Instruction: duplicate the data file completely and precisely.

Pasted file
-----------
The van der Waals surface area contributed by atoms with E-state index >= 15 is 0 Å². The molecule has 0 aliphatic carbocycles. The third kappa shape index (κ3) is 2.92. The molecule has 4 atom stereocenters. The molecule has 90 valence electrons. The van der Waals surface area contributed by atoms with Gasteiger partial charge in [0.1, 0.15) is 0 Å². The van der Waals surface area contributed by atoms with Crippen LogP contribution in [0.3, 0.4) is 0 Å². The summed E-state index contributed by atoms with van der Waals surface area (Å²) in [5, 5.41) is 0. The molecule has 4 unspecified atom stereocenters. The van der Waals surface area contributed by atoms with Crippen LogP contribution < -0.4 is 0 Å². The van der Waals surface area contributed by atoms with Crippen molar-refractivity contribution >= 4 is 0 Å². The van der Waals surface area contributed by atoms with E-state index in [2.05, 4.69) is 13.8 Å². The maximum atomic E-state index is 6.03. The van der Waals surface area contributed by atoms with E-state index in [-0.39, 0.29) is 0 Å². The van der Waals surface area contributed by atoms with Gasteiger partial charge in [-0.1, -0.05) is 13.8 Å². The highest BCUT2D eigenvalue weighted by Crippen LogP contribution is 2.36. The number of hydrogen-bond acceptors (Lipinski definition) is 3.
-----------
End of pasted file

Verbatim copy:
The van der Waals surface area contributed by atoms with E-state index >= 15 is 0 Å². The molecule has 0 aliphatic carbocycles. The third kappa shape index (κ3) is 2.92. The molecule has 4 atom stereocenters. The molecule has 90 valence electrons. The van der Waals surface area contributed by atoms with Gasteiger partial charge in [0.1, 0.15) is 0 Å². The van der Waals surface area contributed by atoms with Crippen LogP contribution in [0.3, 0.4) is 0 Å². The summed E-state index contributed by atoms with van der Waals surface area (Å²) in [5, 5.41) is 0. The molecule has 4 unspecified atom stereocenters. The van der Waals surface area contributed by atoms with Crippen LogP contribution < -0.4 is 0 Å². The van der Waals surface area contributed by atoms with Crippen molar-refractivity contribution >= 4 is 0 Å². The van der Waals surface area contributed by atoms with E-state index in [2.05, 4.69) is 13.8 Å². The maximum atomic E-state index is 6.03. The van der Waals surface area contributed by atoms with E-state index in [-0.39, 0.29) is 0 Å². The van der Waals surface area contributed by atoms with Gasteiger partial charge in [-0.1, -0.05) is 13.8 Å². The highest BCUT2D eigenvalue weighted by Crippen LogP contribution is 2.36. The number of hydrogen-bond acceptors (Lipinski definition) is 3.